“Anne, I know this is tough for you to hear, but you are perceived by some on the team as cocky. And I know that you mentioned that you wanted a transfer to Customer Service — well, we certainly don’t want them hearing that you have a reputation for cockiness. I recommend that you and I work together on making sure you’re not perceived as cocky.”

Caution About “Feelers”

Be especially careful about giving criticism to sensitive people or”feelers” as many of us call them in Carl Jung personality type speak (e.g. they would have the following personality types: INFP, ENFP, ISFP, ESFP, INFJ, ENFJ, ESFJ, ESFJ in the 16 Carl Jung Personality Types.

If you’re dealing with a sensitive/feeling type, I recommend you put in extra time on the Sandwich Method.

3) The 2nd Slice of Bread: End on a positive note

Ideas on how to end with positivity include

  • You can simply reiterate the initial positive feedback/compliment you had given them.
  • You can speak in general terms about how much progress they are making (read this article on How To Motivate Your Team Through Progresss).
  • You can compliment them on their receptiveness to receiving constructive criticism.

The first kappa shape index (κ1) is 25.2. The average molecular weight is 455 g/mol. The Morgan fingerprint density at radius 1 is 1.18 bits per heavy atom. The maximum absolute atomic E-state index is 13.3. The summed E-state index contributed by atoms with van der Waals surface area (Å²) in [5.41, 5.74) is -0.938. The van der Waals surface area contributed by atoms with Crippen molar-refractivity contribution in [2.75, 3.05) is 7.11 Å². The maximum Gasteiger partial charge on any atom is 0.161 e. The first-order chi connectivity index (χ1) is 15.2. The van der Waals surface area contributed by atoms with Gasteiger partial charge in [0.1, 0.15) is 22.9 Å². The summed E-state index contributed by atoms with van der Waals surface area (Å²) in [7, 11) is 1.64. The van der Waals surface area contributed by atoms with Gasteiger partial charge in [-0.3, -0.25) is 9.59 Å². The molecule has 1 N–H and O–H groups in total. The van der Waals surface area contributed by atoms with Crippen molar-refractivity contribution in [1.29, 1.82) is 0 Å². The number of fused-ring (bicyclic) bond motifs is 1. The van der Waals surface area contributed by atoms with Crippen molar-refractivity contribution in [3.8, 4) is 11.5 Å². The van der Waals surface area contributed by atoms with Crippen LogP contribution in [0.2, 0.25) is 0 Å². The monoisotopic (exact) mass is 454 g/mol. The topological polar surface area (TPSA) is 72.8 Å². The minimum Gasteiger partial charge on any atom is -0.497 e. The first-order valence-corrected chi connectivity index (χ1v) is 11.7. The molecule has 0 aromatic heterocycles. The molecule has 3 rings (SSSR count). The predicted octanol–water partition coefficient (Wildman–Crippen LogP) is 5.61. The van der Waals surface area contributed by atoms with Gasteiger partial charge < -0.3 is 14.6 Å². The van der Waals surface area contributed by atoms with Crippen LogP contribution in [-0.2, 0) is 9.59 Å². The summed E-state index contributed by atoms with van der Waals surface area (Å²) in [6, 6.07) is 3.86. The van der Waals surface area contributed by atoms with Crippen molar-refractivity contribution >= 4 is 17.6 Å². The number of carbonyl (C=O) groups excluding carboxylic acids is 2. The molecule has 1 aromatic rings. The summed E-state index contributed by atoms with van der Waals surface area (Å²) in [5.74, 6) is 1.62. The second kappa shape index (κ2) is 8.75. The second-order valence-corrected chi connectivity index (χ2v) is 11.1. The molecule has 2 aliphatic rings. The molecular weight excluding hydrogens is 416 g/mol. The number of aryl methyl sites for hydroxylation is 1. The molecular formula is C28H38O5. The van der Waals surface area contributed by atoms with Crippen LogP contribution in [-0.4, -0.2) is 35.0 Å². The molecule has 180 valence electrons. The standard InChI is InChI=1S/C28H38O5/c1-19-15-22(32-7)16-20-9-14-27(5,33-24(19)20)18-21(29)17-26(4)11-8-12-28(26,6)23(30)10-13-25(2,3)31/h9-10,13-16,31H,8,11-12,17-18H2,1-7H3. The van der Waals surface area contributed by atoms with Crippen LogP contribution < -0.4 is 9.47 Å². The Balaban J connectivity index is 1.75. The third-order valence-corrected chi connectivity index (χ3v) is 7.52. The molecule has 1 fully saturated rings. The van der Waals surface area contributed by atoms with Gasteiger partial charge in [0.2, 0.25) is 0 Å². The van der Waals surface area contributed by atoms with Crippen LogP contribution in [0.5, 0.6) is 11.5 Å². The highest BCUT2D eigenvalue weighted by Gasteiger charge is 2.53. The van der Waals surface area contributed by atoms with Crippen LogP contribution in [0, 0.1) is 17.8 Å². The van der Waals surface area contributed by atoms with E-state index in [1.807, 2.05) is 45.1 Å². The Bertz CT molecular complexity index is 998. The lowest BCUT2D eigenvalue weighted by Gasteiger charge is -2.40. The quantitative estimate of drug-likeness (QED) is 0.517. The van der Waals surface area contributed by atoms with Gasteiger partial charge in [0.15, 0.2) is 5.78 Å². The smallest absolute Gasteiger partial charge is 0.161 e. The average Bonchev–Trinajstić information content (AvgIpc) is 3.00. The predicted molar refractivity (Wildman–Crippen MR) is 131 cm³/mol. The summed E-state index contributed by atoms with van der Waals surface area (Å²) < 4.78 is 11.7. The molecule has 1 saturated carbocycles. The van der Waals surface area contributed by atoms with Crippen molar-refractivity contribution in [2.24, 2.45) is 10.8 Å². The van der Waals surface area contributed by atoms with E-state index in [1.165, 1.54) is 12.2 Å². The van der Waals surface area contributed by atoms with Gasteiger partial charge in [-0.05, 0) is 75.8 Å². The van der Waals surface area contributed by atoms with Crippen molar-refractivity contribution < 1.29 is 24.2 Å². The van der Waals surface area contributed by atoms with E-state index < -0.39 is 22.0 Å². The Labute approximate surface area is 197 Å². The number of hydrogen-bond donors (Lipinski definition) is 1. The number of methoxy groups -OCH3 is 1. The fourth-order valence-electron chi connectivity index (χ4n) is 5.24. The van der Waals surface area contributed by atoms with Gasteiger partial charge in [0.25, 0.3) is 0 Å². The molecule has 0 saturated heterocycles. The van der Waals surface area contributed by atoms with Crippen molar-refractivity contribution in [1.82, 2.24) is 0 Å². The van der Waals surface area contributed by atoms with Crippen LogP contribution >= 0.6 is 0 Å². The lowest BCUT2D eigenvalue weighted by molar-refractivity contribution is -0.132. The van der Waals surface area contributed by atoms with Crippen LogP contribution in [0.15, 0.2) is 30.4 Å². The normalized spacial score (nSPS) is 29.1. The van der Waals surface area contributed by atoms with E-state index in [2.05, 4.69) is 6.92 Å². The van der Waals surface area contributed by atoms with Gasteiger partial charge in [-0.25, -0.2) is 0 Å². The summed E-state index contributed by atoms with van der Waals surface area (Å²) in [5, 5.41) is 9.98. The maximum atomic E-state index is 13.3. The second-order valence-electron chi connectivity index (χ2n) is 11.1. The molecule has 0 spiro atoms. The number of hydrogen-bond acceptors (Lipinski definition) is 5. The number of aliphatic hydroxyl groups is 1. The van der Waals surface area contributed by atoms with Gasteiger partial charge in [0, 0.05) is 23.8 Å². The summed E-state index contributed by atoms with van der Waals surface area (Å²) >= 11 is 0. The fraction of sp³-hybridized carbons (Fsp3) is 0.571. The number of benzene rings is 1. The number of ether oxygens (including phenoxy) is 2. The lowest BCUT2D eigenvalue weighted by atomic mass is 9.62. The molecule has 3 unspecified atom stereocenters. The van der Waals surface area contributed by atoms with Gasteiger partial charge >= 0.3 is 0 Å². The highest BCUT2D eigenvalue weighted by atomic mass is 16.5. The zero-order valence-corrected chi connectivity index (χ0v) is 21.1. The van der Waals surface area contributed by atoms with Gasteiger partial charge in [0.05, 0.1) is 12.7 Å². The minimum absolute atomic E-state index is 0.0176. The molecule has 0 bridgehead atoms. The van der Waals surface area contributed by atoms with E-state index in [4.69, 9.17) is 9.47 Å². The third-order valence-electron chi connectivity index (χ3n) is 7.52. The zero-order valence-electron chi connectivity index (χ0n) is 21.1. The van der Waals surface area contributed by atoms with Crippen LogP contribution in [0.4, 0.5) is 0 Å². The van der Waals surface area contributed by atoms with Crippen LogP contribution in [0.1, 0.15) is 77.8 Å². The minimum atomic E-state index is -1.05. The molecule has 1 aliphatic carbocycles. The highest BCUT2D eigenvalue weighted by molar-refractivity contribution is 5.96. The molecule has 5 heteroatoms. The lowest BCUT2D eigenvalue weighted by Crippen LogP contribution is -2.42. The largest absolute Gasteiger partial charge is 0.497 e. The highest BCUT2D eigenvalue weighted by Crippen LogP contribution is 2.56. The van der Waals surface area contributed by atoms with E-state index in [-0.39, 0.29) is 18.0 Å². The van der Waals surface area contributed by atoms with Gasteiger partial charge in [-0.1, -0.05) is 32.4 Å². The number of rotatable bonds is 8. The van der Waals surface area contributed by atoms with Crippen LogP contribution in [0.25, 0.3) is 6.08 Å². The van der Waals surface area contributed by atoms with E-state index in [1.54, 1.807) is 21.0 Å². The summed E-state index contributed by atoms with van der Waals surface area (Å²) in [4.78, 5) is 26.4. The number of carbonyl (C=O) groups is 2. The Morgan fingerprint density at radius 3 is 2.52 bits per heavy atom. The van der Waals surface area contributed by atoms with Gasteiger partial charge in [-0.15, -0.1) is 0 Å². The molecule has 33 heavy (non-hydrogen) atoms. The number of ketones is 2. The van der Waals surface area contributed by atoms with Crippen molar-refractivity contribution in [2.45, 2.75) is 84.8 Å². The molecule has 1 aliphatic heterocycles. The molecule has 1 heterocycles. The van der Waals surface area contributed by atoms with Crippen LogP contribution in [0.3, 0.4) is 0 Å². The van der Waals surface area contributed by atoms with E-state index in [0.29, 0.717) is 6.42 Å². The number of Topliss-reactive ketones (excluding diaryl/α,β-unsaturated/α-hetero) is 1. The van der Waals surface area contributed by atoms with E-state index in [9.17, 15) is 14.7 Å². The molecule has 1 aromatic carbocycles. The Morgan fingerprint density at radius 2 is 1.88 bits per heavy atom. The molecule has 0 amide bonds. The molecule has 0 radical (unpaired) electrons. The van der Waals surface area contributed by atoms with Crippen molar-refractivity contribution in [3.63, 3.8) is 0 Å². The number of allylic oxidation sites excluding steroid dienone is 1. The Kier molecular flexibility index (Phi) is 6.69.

“Jon, that deal you closed was really important and I’m thrilled with the fact that you and I can have an open conversation about working harder on analytics.”

“Jon, I really admire your enthusiasm about developing yourself. You were already making headway and this analytics thing can be icing on the cake. I think it’s a huge benefit in you progressing towards the Director of Sales position you covet.”

“Anne, you’re really on the right track here. This cockiness thing is just a bump in the road and I’m looking forward to working on it with you.”

It should go without saying that all of your criticism (positive or negative) should be authentic and well thought out.